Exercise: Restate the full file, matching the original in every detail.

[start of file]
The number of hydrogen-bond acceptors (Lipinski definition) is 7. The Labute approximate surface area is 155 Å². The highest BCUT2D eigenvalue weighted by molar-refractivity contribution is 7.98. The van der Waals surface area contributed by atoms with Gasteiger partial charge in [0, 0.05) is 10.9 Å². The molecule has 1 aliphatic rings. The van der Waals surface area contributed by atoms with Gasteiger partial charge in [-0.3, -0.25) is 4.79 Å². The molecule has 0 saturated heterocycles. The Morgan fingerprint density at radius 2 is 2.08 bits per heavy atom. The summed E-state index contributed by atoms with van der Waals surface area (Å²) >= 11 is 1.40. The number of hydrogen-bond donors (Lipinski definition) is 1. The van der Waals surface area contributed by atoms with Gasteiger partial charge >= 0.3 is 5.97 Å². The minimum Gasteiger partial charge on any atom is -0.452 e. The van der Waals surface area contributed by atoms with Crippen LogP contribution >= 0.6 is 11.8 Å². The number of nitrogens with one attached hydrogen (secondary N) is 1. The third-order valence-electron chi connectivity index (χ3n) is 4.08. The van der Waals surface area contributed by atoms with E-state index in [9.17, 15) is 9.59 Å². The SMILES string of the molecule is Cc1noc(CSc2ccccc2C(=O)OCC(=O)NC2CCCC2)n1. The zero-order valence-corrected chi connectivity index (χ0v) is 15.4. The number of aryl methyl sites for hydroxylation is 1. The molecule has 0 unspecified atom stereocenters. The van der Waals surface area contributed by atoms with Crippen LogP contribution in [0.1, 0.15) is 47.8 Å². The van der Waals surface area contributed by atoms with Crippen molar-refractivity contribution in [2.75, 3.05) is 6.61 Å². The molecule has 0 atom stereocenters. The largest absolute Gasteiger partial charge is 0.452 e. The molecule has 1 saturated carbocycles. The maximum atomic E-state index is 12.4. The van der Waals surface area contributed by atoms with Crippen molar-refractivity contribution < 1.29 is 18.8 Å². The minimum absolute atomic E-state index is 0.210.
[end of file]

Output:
The number of hydrogen-bond acceptors (Lipinski definition) is 7. The Labute approximate surface area is 155 Å². The highest BCUT2D eigenvalue weighted by molar-refractivity contribution is 7.98. The van der Waals surface area contributed by atoms with Gasteiger partial charge in [0, 0.05) is 10.9 Å². The molecule has 1 aliphatic rings. The van der Waals surface area contributed by atoms with Gasteiger partial charge in [-0.3, -0.25) is 4.79 Å². The molecule has 0 saturated heterocycles. The Morgan fingerprint density at radius 2 is 2.08 bits per heavy atom. The summed E-state index contributed by atoms with van der Waals surface area (Å²) >= 11 is 1.40. The number of hydrogen-bond donors (Lipinski definition) is 1. The van der Waals surface area contributed by atoms with Gasteiger partial charge >= 0.3 is 5.97 Å². The minimum Gasteiger partial charge on any atom is -0.452 e. The van der Waals surface area contributed by atoms with Crippen LogP contribution >= 0.6 is 11.8 Å². The number of nitrogens with one attached hydrogen (secondary N) is 1. The third-order valence-electron chi connectivity index (χ3n) is 4.08. The van der Waals surface area contributed by atoms with E-state index in [9.17, 15) is 9.59 Å². The SMILES string of the molecule is Cc1noc(CSc2ccccc2C(=O)OCC(=O)NC2CCCC2)n1. The zero-order valence-corrected chi connectivity index (χ0v) is 15.4. The number of aryl methyl sites for hydroxylation is 1. The molecule has 0 unspecified atom stereocenters. The van der Waals surface area contributed by atoms with Crippen LogP contribution in [0.1, 0.15) is 47.8 Å². The van der Waals surface area contributed by atoms with Crippen molar-refractivity contribution in [2.75, 3.05) is 6.61 Å². The molecule has 0 atom stereocenters. The largest absolute Gasteiger partial charge is 0.452 e. The molecule has 1 saturated carbocycles. The maximum atomic E-state index is 12.4. The van der Waals surface area contributed by atoms with Crippen molar-refractivity contribution < 1.29 is 18.8 Å². The minimum absolute atomic E-state index is 0.210.